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How Motor Carriers Can Avoid Getting Sued

Chair, Tressler LLP Transportation Law Group

how motor carriers can avoid getting suedLitigation. Mere mention of the word can cause anxiety and fear. For most folks, litigation provokes thoughts of extreme verdicts, compromise settlements, steep legal fees, intrusive discovery, courtroom hijinks, uncomfortable testimony, lost productivity, and a conclusion that is rarely satisfactory.

Unfortunately, many of those perceptions are true. 

Litigation is more popular than ever, and businesses are caught in the bull’s-eye. In the transportation sector, attorneys continue to become more creative in crafting new theories of liability against motor carriers, brokers, private fleets, and shippers in the search of more lucrative awards.

Always Waiting for Missteps

Many of these legal theories are designed to maximize monetary recovery or penalties based upon perceived (and often actual) missteps by the corporate defendant. It is easy to imagine how an otherwise simple rear-ender by a motor carrier with no readily apparent injuries suddenly can become an extravagant claim under bad operational facts.

For example, let's say:

1.) The driver had exceeded his hours of service and had no medical card.

2.) A pre-trip was not performed or was incomplete.

3.) The tank-trailer was outside inspection.

4.) The 3PL broker had placed the shipment with an unsatisfactory carrier.

In most instances, failure to follow existing rules, regulations, and internal corporate procedures will increase the damage value of a claim.

Nevertheless, the threat of litigation may offer a risk management opportunity. Consider putting your operations through The Litigation Test before taking action.

Conducting The Litigation Test

Ask the question, “How is this going to play in a trial?” 

  • For example, before terminating an employee, pull the personnel records, check the regulations and SOPs, and evaluate how that decision would look before an EEOC investigator.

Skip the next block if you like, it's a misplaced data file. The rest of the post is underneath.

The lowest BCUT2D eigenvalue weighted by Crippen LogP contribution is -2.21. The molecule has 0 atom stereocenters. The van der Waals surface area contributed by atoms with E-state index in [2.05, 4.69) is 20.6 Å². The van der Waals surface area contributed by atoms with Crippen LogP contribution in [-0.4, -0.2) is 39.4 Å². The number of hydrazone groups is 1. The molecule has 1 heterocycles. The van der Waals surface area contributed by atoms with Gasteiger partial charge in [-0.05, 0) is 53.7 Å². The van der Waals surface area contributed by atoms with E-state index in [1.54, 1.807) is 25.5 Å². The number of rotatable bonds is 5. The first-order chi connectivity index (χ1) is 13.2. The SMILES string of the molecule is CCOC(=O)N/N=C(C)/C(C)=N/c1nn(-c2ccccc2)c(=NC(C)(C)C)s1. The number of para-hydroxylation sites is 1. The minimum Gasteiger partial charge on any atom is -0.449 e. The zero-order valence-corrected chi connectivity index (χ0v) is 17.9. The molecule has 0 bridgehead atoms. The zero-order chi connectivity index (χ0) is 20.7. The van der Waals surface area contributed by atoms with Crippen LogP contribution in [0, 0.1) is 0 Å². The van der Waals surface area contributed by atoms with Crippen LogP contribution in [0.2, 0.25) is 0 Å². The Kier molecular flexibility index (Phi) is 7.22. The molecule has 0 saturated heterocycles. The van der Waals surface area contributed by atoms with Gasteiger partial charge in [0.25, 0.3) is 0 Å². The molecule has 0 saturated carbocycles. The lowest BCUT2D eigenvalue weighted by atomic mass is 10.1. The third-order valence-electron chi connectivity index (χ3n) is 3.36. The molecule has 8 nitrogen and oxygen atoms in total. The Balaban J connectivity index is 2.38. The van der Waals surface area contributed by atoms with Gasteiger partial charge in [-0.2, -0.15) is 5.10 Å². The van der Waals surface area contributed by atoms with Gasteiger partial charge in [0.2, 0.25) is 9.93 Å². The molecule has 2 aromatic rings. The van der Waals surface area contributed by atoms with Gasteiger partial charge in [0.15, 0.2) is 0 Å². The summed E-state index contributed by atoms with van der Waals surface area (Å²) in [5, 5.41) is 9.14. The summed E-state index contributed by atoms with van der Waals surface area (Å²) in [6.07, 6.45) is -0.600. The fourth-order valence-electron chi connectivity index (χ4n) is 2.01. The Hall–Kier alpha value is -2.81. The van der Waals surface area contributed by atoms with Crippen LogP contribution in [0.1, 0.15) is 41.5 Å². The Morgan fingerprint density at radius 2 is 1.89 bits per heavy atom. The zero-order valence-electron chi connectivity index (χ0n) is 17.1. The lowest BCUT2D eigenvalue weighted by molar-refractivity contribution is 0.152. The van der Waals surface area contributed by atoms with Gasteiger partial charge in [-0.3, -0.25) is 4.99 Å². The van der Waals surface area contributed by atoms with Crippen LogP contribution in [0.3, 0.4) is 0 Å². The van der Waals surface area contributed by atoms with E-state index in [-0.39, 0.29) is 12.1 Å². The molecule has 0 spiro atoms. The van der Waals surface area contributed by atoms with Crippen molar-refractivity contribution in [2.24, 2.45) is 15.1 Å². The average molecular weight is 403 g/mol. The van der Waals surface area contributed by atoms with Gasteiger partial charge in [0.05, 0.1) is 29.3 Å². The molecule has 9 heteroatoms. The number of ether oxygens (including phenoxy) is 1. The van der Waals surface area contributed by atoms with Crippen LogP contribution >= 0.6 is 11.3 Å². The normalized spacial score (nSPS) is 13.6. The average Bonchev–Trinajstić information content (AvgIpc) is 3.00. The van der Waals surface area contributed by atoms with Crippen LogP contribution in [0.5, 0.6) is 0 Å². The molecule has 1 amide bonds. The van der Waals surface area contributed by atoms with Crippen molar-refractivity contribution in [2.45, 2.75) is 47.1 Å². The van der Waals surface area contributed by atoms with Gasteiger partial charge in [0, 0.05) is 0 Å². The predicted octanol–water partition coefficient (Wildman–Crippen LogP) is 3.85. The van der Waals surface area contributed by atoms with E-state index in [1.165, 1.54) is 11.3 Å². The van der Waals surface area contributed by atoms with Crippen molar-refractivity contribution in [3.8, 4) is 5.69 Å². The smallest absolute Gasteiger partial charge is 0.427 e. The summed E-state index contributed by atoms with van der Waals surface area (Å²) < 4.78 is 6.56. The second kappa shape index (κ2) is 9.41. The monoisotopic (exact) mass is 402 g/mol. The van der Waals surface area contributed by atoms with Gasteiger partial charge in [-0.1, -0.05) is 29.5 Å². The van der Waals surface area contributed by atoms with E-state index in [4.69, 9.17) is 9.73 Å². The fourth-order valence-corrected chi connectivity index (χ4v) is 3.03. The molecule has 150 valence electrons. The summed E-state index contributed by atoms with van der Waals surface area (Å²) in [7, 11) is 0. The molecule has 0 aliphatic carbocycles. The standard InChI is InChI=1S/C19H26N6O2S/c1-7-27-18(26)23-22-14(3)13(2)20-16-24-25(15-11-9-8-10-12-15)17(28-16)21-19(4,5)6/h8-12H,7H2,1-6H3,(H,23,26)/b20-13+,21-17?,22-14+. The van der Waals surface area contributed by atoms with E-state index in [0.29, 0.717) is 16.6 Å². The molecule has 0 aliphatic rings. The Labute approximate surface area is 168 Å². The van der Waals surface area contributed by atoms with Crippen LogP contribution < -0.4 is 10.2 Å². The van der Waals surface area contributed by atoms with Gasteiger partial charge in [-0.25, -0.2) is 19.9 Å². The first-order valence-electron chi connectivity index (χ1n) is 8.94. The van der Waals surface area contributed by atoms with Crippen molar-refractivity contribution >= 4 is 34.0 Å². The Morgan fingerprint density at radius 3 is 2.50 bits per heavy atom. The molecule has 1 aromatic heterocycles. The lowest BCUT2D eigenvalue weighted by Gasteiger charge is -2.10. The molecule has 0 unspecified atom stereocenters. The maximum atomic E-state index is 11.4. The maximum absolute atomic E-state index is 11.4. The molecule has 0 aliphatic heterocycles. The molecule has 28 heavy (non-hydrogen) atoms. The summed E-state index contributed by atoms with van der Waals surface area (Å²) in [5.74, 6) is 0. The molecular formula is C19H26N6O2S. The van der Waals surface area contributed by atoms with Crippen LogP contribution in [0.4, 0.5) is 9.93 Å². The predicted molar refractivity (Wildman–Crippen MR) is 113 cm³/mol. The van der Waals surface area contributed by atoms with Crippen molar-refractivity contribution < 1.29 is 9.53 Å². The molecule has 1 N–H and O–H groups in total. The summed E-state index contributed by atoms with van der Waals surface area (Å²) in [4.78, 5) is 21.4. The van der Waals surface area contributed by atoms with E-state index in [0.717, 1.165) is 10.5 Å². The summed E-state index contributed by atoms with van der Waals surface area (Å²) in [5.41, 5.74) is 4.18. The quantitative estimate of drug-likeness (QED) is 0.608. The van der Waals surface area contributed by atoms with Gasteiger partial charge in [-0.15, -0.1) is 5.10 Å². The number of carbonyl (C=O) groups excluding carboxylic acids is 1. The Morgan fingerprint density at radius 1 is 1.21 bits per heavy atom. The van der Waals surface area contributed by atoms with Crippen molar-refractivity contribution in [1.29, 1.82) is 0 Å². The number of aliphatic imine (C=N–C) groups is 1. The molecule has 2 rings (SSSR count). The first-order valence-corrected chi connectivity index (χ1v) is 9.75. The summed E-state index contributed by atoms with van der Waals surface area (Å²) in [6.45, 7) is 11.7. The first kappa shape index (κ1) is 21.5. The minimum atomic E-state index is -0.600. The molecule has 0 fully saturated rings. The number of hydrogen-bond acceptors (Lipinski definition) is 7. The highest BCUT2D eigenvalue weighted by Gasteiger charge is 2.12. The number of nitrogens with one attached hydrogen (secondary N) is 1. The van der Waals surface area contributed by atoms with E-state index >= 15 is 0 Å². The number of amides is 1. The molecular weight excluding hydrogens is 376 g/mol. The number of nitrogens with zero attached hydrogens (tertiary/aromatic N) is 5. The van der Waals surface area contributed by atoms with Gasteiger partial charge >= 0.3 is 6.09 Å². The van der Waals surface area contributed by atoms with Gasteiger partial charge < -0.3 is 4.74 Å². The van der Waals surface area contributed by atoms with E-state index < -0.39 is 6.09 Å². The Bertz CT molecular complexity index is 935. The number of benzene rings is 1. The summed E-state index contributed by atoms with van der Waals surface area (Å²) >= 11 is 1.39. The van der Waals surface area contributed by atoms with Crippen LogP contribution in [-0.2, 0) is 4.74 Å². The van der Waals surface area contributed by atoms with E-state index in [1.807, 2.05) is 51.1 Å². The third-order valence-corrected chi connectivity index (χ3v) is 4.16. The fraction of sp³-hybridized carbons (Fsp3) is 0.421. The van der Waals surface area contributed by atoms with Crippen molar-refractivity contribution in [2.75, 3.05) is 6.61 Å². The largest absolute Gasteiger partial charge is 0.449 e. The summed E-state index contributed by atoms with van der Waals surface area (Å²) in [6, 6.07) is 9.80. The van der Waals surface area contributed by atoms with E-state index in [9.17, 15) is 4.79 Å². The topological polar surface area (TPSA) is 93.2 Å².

• Before brokering a load, check the motor carrier’s credentials and past performance and determine whether a juror may view the carrier as posing an unreasonable risk. 
  • Before publishing heated or controversial e-mail or corporate memoranda, evaluate how those documents would be perceived in the event they were produced in the discovery process.
  • Before beginning a hauling (or shipping) campaign, ask whether there is a signed contract in place that can be presented in court to demonstrate limitations on risk and obligations.
  • Before hiring a driver, determine whether he or she meets all internal corporate, state, and federal safety requirements; if not, ask yourself whether hiring this driver would increase liability exposure in the event of an accident.

Civil litigation and agency enforcement proceedings frequently focus on a company’s operations and identify weaknesses. Strict risk management practices guard against this risk by enhancing the decision-making process and improving corporate fundamentals. 

Consider utilizing The Litigation Test as a tool in your discussions and operations. It will not eliminate the threat of litigation, but it may help you make the next right decision.

Eric J. Emerson is Chair of the Tressler LLP Transportation Law Group. Tressler LLP provides corporate counsel, risk management, and litigation services to motor carriers, freight managers, private fleets, and transportation insurers. Contact: eemerson@tresslerllp.com; office: 312-627-4010; mobile: 312-758-4301.

Topics: Transportation